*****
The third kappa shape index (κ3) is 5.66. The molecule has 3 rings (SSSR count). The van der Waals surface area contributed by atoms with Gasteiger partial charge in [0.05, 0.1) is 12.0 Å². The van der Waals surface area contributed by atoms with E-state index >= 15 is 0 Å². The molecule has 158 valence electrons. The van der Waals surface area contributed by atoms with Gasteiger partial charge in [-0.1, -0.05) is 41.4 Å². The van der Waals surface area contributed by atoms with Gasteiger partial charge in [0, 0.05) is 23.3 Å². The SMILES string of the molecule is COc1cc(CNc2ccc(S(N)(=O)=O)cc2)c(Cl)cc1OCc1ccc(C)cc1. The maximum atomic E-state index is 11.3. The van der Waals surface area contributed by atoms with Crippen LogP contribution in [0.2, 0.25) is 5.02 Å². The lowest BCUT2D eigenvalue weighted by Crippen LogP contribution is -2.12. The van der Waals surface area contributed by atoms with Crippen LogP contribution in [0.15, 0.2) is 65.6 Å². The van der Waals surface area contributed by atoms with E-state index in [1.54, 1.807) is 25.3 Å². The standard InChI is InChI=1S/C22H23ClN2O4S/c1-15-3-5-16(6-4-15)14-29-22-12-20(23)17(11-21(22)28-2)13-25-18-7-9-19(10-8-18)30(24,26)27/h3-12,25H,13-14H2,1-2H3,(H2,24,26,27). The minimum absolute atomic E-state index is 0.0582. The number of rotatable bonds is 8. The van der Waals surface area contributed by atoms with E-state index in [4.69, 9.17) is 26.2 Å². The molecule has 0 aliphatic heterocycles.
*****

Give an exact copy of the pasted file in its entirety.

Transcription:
The third kappa shape index (κ3) is 5.66. The molecule has 3 rings (SSSR count). The van der Waals surface area contributed by atoms with Gasteiger partial charge in [0.05, 0.1) is 12.0 Å². The van der Waals surface area contributed by atoms with E-state index >= 15 is 0 Å². The molecule has 158 valence electrons. The van der Waals surface area contributed by atoms with Gasteiger partial charge in [-0.1, -0.05) is 41.4 Å². The van der Waals surface area contributed by atoms with Gasteiger partial charge in [0, 0.05) is 23.3 Å². The SMILES string of the molecule is COc1cc(CNc2ccc(S(N)(=O)=O)cc2)c(Cl)cc1OCc1ccc(C)cc1. The maximum atomic E-state index is 11.3. The van der Waals surface area contributed by atoms with Crippen LogP contribution in [0.2, 0.25) is 5.02 Å². The lowest BCUT2D eigenvalue weighted by Crippen LogP contribution is -2.12. The van der Waals surface area contributed by atoms with Crippen LogP contribution in [0.15, 0.2) is 65.6 Å². The van der Waals surface area contributed by atoms with E-state index in [1.54, 1.807) is 25.3 Å². The standard InChI is InChI=1S/C22H23ClN2O4S/c1-15-3-5-16(6-4-15)14-29-22-12-20(23)17(11-21(22)28-2)13-25-18-7-9-19(10-8-18)30(24,26)27/h3-12,25H,13-14H2,1-2H3,(H2,24,26,27). The minimum absolute atomic E-state index is 0.0582. The number of rotatable bonds is 8. The van der Waals surface area contributed by atoms with E-state index in [4.69, 9.17) is 26.2 Å². The molecule has 0 aliphatic heterocycles.